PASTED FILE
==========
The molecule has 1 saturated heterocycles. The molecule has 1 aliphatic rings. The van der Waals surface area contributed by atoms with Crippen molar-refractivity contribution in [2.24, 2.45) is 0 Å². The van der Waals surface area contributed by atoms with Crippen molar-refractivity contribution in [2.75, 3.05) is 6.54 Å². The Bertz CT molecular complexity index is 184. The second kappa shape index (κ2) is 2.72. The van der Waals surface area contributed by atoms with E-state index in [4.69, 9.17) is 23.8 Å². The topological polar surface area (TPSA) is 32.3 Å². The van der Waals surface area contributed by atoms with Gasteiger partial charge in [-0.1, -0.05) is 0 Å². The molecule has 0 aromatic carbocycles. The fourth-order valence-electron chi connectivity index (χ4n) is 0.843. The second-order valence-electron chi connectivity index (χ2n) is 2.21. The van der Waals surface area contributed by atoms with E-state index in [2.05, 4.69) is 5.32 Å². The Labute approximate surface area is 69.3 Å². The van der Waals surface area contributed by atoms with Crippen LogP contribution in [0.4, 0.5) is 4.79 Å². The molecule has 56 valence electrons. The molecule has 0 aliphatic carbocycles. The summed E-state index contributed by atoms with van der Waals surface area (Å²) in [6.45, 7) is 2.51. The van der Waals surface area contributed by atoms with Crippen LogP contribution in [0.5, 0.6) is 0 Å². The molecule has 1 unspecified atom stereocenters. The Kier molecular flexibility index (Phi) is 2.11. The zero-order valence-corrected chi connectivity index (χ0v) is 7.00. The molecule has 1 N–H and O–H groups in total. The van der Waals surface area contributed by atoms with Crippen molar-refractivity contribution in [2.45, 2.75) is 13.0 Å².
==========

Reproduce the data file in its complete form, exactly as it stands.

The molecule has 1 saturated heterocycles. The molecule has 1 aliphatic rings. The van der Waals surface area contributed by atoms with Crippen molar-refractivity contribution in [2.24, 2.45) is 0 Å². The van der Waals surface area contributed by atoms with Crippen molar-refractivity contribution in [2.75, 3.05) is 6.54 Å². The Bertz CT molecular complexity index is 184. The second kappa shape index (κ2) is 2.72. The van der Waals surface area contributed by atoms with E-state index in [4.69, 9.17) is 23.8 Å². The topological polar surface area (TPSA) is 32.3 Å². The van der Waals surface area contributed by atoms with Gasteiger partial charge in [-0.1, -0.05) is 0 Å². The molecule has 0 aromatic carbocycles. The fourth-order valence-electron chi connectivity index (χ4n) is 0.843. The second-order valence-electron chi connectivity index (χ2n) is 2.21. The van der Waals surface area contributed by atoms with E-state index in [2.05, 4.69) is 5.32 Å². The Labute approximate surface area is 69.3 Å². The van der Waals surface area contributed by atoms with Crippen LogP contribution in [0.4, 0.5) is 4.79 Å². The molecule has 56 valence electrons. The molecule has 0 aliphatic carbocycles. The summed E-state index contributed by atoms with van der Waals surface area (Å²) in [6.45, 7) is 2.51. The van der Waals surface area contributed by atoms with Crippen LogP contribution in [0.5, 0.6) is 0 Å². The molecule has 1 unspecified atom stereocenters. The Kier molecular flexibility index (Phi) is 2.11. The zero-order valence-corrected chi connectivity index (χ0v) is 7.00. The molecule has 1 N–H and O–H groups in total. The van der Waals surface area contributed by atoms with Crippen molar-refractivity contribution in [2.45, 2.75) is 13.0 Å².